Nordic Ruby day 1

Nordic Ruby is a two day conference taking place in Gothenburg, Sweden. This is the second annual year and my first.

I arrived yesterday and went straight for a run in the beautiful Slottsparken. Sadly enough I got to tired and had to skip the preparty. Instead I spent some time hacking CoffeeScript which I recently became very found of.

Below is a short summary of some of the talks that I found interesting.

GitHub Flavored Ruby

Tom Preston-Werner, one of the founders of GitHub, talked about various techniques used internally at GitHub in order to avoid complexity. Which most often tend to grow into a invincibly battle when dealing with software development in general.

Most of techniques is essentially about opposing the Waterfall model or “cowboy coding” as Tom put it.

One technique I did find interesting was Readme Driven Development. The idea is basically to start of with the readme of your project. Which if often is the initial encounter for your end-users who’s starting to dig into your project.

Tom also mentioned TomDoc (named after Tom himself) which I hadn’t heard of before. Finally a “non-bullshit” specification for writing code-level documentation with humans and not machines in mind. Similiar specifications like RDoc or phpDoc is a good thing but it forces you to use this strict grammar in order to make it parser friendly. Just like one of the essential foundations of Ruby TomDoc puts the human in center of attention.

Some trivia about Tom to round of. He’s also the creator of Semantic Versioning which I adopted in almost all of my work by now.

As you might concluded Tom’s and GitHub’s contributions to Open source is by far extremely impressive.

The Limited Red Society

Joseph Wilk from Songkick held an inspiring talk on the subject of testing. Where the “red society” is a reference to failing tests. He mentioned and demoed a few tools that can help you gather better insight about your test suite. And especially help you find the pitfalls who either tends to fail most often or consume most of your time.

Rounding of with a quote from the presentation which I found real compelling: “to measure is to know“.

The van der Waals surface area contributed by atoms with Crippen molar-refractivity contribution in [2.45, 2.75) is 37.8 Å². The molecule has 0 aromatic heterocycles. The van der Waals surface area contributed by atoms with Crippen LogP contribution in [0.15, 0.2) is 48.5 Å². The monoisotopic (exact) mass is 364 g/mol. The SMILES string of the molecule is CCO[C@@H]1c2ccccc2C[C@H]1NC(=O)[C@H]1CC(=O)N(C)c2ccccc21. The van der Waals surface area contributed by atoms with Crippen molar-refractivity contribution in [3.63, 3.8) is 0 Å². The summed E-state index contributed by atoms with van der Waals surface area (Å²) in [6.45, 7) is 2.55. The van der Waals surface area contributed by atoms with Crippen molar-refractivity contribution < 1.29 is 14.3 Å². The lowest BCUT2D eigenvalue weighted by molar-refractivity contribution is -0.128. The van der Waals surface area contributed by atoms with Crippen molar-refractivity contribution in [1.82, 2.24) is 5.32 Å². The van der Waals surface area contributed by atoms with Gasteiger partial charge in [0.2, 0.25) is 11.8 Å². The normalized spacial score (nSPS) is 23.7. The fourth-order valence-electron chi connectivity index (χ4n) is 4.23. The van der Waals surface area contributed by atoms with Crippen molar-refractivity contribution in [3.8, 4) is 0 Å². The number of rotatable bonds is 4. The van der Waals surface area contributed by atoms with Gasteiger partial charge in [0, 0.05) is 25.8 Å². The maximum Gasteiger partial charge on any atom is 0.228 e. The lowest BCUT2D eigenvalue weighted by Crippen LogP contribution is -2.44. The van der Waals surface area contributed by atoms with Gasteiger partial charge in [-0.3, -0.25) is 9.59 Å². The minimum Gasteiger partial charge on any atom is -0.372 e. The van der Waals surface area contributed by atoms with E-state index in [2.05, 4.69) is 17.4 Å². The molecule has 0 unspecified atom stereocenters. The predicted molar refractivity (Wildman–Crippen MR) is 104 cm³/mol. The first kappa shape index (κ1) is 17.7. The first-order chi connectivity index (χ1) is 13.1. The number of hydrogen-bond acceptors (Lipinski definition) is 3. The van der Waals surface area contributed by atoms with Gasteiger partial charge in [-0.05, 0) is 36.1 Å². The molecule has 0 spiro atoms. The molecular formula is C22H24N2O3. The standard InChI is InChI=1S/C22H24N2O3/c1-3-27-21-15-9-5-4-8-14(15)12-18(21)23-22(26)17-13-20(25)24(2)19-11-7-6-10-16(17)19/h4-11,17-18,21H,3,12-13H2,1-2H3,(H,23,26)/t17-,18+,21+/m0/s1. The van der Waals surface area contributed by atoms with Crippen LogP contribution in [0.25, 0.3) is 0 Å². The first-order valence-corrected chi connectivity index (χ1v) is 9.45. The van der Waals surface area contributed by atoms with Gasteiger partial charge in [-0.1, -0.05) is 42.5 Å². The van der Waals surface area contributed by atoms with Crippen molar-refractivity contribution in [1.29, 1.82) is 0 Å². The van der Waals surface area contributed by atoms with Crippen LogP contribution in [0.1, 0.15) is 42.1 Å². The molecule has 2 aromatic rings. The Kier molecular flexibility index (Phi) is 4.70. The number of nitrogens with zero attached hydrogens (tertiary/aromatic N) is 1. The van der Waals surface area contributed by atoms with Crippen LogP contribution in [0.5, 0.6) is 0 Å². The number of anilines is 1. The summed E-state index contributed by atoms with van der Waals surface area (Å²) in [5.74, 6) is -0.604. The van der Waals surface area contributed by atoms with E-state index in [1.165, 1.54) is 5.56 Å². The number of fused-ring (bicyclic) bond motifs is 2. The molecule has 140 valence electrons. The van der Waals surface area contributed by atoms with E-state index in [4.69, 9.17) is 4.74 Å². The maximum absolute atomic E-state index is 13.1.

Lightning Talks

The first day ended with five minutes talks from a bunch of attendees. This was probably the hilight of the day.

Stephen Sykes help a entertaining talk on obfuscated code and showed of some crazy Ruby one-liners. Great fun!

Nikolay talked about what he thought started out as a bad idea. Namely to give all developers on a project the ability to deploy at any time. Doesn’t sound to bad does it. Well let me put you in to context. We’re not talking about a regular site. We’re talking about WordPress.com. Severing around 6 000 000 pageviews a day. Now you might start to realize why this is considered being a bad idea.

One prerequisite to even make this possible in practice is speed. Since the code needs to be deployed to around 1000 servers. This was simply solved by not running any kind of tests before deployment. For any Ruby developer this is considered pure madness. To spice things up he did also confessed that their only using one branch for all their code.

But even how paradoxical this might sound it turnes out this is one of the best decisions made at WordPress.com. Due to the rapid deployment cycle their able to test their code live and get instant feedback. Since deployment occurs that often the changes are quite small and bugs are therefor most often easily to track down.

Last but not least. Ruby is definitely hot stuff. Everybody seems to be hiring.